Waianapanapa State Park#8 in Best Things To Do in Maui
In Hawaiian, "Waianapanapa" means "glistening waters." But it's not the ocean that draws travelers to Waianapanapa State Park – it's the jet-black sands. The shoreline here is composed of volcanic sediment, which acts as a stark contrast to the bright blue waves and verdant jungle.
Most visitors make a quick stop at Waianapanapa to snap a photo before continuing along the Road to Hana, but there's more to see here than just the beach. Those who hike along the park's primary trail (which traces the coast past the black sand beach) will discover Waianapanapa's freshwater caves. According to Hawaiian lore, these caves were the site of the grisly murder of princess Popo'alaea who, along with her attendant, was murdered by her cruel husband, Chief Ka'akea; today, visitors can enter the caves and even swim in the pools. Those who prefer to stay dry can visit the wealth of ancient sites that line the coastal hiking trail, including pictographs and burial grounds.
Recent visitors recommend arriving in the morning (preferably at sunrise) before the tour buses start to invade the area in the afternoon. Another thing to keep in mind: The beach is not composed of soft sand, but rather pebbles and rocks. Many travelers suggested bringing water shoes for exploring the beach and a pair of hiking shoes for traversing the rest of the park. Waianapanapa State Park sits more than 3 miles north of Hana in East Maui. The park is open to visitors every day, and there is no admission fee. Facilities are fairly limited, though camping and lodging options are available. For more information, visit the Hawaii State Parks website.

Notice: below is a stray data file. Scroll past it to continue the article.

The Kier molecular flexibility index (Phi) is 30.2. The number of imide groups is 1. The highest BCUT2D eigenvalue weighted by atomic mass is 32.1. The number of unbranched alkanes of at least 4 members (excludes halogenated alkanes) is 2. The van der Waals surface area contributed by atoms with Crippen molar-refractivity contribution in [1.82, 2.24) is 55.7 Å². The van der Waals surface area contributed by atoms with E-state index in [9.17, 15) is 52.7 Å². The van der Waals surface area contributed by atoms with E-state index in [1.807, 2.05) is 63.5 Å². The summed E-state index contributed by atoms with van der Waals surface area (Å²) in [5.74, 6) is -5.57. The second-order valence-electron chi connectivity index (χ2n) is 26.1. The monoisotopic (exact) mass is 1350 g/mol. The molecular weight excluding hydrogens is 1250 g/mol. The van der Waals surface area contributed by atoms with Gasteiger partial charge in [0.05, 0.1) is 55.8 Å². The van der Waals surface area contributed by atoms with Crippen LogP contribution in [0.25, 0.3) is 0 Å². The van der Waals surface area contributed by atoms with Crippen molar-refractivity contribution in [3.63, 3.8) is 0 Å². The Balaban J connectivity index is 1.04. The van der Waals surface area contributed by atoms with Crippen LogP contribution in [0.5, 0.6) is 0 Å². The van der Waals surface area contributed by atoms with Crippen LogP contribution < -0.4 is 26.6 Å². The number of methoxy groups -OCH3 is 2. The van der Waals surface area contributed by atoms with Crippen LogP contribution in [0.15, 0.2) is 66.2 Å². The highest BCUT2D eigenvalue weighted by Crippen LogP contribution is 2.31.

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#1 Road to Hana
To find excellent views of Maui's beautiful coastline, all you need to do is drive. The Road to Hana is a scenic highway (Highway 360) that twists through the lush rainforest and past the cascading waterfalls that line the island's eastern shore. Most people start their trip in Kahului (home to Maui's main airport) with the intention of motoring 52 miles to Hana. The trip isn't always easy: The route often surprises unfamiliar drivers with hairpin turns. But those who decide to step on the gas aren't sorry they did. Despite all the hype and mental preparation, travelers are regularly surprised by the drive's beauty.
The Road to Hana might seem short, but traveling it will most likely take all day given the number of scenic lookouts and other places to stop. Those who have driven the Road to Hana highly recommend taking your time and stopping as often as possible. Reviewers also recommend starting your drive early in the morning, as the road grows congested as the day progresses. If you'd rather let someone else do the driving, there are several tour companies that offer tours in luxury vans, including Valley Isle Excursions and Temptation Tours. Though pricier than driving yourself, taking a tour allows you to focus on the incredible scenery while someone else focuses on navigating the winding curves.
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